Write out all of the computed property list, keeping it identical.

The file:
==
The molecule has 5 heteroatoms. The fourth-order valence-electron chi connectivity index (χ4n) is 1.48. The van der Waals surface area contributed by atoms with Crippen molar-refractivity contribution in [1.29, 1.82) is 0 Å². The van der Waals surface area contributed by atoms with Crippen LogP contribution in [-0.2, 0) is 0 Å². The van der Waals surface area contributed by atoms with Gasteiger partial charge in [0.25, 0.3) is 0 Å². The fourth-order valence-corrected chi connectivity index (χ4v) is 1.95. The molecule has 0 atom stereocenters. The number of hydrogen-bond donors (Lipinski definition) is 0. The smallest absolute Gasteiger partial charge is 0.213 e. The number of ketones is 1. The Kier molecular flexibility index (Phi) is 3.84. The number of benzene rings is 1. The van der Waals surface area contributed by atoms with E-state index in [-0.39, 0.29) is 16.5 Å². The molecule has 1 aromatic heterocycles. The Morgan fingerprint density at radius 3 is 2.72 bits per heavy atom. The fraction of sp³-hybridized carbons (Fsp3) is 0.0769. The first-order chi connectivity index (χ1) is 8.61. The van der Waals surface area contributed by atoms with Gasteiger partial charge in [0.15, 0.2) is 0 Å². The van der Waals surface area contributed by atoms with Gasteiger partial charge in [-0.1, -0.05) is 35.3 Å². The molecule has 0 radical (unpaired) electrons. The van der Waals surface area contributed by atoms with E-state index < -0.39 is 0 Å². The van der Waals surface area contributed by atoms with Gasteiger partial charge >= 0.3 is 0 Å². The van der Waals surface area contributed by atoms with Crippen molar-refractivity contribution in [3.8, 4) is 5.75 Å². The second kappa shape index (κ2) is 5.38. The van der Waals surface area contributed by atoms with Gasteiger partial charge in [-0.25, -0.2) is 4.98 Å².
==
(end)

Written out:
The molecule has 5 heteroatoms. The fourth-order valence-electron chi connectivity index (χ4n) is 1.48. The van der Waals surface area contributed by atoms with Crippen molar-refractivity contribution in [1.29, 1.82) is 0 Å². The van der Waals surface area contributed by atoms with Crippen LogP contribution in [-0.2, 0) is 0 Å². The van der Waals surface area contributed by atoms with Gasteiger partial charge in [0.25, 0.3) is 0 Å². The fourth-order valence-corrected chi connectivity index (χ4v) is 1.95. The molecule has 0 atom stereocenters. The number of hydrogen-bond donors (Lipinski definition) is 0. The smallest absolute Gasteiger partial charge is 0.213 e. The number of ketones is 1. The Kier molecular flexibility index (Phi) is 3.84. The number of benzene rings is 1. The van der Waals surface area contributed by atoms with E-state index in [-0.39, 0.29) is 16.5 Å². The molecule has 1 aromatic heterocycles. The Morgan fingerprint density at radius 3 is 2.72 bits per heavy atom. The fraction of sp³-hybridized carbons (Fsp3) is 0.0769. The first-order chi connectivity index (χ1) is 8.61. The van der Waals surface area contributed by atoms with Gasteiger partial charge in [0.15, 0.2) is 0 Å². The van der Waals surface area contributed by atoms with Gasteiger partial charge in [-0.1, -0.05) is 35.3 Å². The molecule has 0 radical (unpaired) electrons. The van der Waals surface area contributed by atoms with E-state index < -0.39 is 0 Å². The van der Waals surface area contributed by atoms with Gasteiger partial charge >= 0.3 is 0 Å². The van der Waals surface area contributed by atoms with Crippen molar-refractivity contribution in [3.8, 4) is 5.75 Å². The second kappa shape index (κ2) is 5.38. The van der Waals surface area contributed by atoms with Gasteiger partial charge in [-0.25, -0.2) is 4.98 Å².